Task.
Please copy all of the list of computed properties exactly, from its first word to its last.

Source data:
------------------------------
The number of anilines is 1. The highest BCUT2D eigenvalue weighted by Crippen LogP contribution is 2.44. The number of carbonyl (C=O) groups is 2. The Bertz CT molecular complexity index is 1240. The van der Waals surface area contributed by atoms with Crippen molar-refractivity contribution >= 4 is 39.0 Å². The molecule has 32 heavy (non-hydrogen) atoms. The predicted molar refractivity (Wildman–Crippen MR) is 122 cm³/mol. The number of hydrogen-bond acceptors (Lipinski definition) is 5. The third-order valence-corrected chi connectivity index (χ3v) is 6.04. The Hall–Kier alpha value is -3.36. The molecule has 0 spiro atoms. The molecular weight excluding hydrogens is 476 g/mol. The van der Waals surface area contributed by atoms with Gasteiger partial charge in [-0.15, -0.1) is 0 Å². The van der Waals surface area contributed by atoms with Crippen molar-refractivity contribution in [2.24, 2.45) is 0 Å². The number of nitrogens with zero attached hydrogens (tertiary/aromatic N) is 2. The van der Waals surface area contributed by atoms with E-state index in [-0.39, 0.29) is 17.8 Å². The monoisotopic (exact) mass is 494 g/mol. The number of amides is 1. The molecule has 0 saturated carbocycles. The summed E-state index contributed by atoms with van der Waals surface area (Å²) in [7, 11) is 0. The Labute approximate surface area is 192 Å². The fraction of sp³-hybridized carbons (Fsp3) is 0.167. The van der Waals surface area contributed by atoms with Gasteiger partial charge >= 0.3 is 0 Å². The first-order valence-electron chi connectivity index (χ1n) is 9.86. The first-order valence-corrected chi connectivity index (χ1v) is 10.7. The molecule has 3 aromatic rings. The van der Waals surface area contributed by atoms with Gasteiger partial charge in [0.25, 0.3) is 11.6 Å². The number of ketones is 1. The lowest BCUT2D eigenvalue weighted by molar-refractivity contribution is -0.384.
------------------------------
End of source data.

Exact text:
The number of anilines is 1. The highest BCUT2D eigenvalue weighted by Crippen LogP contribution is 2.44. The number of carbonyl (C=O) groups is 2. The Bertz CT molecular complexity index is 1240. The van der Waals surface area contributed by atoms with Crippen molar-refractivity contribution >= 4 is 39.0 Å². The molecule has 32 heavy (non-hydrogen) atoms. The predicted molar refractivity (Wildman–Crippen MR) is 122 cm³/mol. The number of hydrogen-bond acceptors (Lipinski definition) is 5. The third-order valence-corrected chi connectivity index (χ3v) is 6.04. The Hall–Kier alpha value is -3.36. The molecule has 0 spiro atoms. The molecular weight excluding hydrogens is 476 g/mol. The van der Waals surface area contributed by atoms with Gasteiger partial charge in [-0.15, -0.1) is 0 Å². The van der Waals surface area contributed by atoms with Crippen molar-refractivity contribution in [2.24, 2.45) is 0 Å². The number of nitrogens with zero attached hydrogens (tertiary/aromatic N) is 2. The van der Waals surface area contributed by atoms with E-state index in [-0.39, 0.29) is 17.8 Å². The monoisotopic (exact) mass is 494 g/mol. The number of amides is 1. The molecule has 0 saturated carbocycles. The summed E-state index contributed by atoms with van der Waals surface area (Å²) in [7, 11) is 0. The Labute approximate surface area is 192 Å². The fraction of sp³-hybridized carbons (Fsp3) is 0.167. The van der Waals surface area contributed by atoms with Gasteiger partial charge >= 0.3 is 0 Å². The first-order valence-electron chi connectivity index (χ1n) is 9.86. The first-order valence-corrected chi connectivity index (χ1v) is 10.7. The molecule has 3 aromatic rings. The van der Waals surface area contributed by atoms with Gasteiger partial charge in [0.25, 0.3) is 11.6 Å². The number of ketones is 1. The lowest BCUT2D eigenvalue weighted by molar-refractivity contribution is -0.384.